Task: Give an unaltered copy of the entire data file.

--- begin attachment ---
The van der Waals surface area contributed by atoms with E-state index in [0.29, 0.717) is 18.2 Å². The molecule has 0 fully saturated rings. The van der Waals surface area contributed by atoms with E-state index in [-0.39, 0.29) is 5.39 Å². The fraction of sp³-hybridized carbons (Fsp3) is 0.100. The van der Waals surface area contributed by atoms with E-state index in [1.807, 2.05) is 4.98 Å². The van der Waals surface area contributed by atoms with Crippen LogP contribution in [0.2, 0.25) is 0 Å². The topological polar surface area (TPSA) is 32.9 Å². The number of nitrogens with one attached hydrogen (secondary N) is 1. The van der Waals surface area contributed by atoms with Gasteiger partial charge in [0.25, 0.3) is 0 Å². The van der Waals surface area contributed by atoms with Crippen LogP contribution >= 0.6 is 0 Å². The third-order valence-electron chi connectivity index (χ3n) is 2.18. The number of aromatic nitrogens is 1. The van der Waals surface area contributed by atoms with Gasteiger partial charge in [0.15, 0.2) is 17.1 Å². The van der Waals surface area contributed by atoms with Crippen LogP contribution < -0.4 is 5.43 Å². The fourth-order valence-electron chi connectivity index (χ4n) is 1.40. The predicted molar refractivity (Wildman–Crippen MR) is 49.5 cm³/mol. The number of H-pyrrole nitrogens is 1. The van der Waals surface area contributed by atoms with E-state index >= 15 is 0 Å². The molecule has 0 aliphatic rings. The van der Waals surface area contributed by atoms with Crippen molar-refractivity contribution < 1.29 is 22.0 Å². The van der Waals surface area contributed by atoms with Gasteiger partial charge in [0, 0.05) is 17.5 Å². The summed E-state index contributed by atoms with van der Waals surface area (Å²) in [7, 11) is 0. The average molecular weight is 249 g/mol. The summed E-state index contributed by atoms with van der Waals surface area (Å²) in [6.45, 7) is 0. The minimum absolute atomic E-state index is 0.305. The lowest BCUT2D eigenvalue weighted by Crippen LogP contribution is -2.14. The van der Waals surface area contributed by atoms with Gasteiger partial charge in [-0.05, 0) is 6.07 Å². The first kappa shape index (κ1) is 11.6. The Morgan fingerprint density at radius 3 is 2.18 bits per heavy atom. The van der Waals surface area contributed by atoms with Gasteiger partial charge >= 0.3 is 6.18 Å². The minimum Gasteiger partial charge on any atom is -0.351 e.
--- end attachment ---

The van der Waals surface area contributed by atoms with E-state index in [0.29, 0.717) is 18.2 Å². The molecule has 0 fully saturated rings. The van der Waals surface area contributed by atoms with E-state index in [-0.39, 0.29) is 5.39 Å². The fraction of sp³-hybridized carbons (Fsp3) is 0.100. The van der Waals surface area contributed by atoms with E-state index in [1.807, 2.05) is 4.98 Å². The van der Waals surface area contributed by atoms with Crippen LogP contribution in [0.2, 0.25) is 0 Å². The topological polar surface area (TPSA) is 32.9 Å². The number of nitrogens with one attached hydrogen (secondary N) is 1. The van der Waals surface area contributed by atoms with Gasteiger partial charge in [0.25, 0.3) is 0 Å². The van der Waals surface area contributed by atoms with Crippen LogP contribution >= 0.6 is 0 Å². The third-order valence-electron chi connectivity index (χ3n) is 2.18. The number of aromatic nitrogens is 1. The van der Waals surface area contributed by atoms with Gasteiger partial charge in [0.15, 0.2) is 17.1 Å². The van der Waals surface area contributed by atoms with Crippen LogP contribution < -0.4 is 5.43 Å². The fourth-order valence-electron chi connectivity index (χ4n) is 1.40. The predicted molar refractivity (Wildman–Crippen MR) is 49.5 cm³/mol. The number of H-pyrrole nitrogens is 1. The van der Waals surface area contributed by atoms with E-state index >= 15 is 0 Å². The molecule has 0 aliphatic rings. The van der Waals surface area contributed by atoms with Crippen molar-refractivity contribution < 1.29 is 22.0 Å². The van der Waals surface area contributed by atoms with Gasteiger partial charge in [0, 0.05) is 17.5 Å². The summed E-state index contributed by atoms with van der Waals surface area (Å²) in [7, 11) is 0. The average molecular weight is 249 g/mol. The summed E-state index contributed by atoms with van der Waals surface area (Å²) in [6.45, 7) is 0. The minimum absolute atomic E-state index is 0.305. The lowest BCUT2D eigenvalue weighted by Crippen LogP contribution is -2.14. The van der Waals surface area contributed by atoms with Gasteiger partial charge in [-0.05, 0) is 6.07 Å². The first kappa shape index (κ1) is 11.6. The Morgan fingerprint density at radius 3 is 2.18 bits per heavy atom. The van der Waals surface area contributed by atoms with Gasteiger partial charge >= 0.3 is 6.18 Å². The minimum Gasteiger partial charge on any atom is -0.351 e.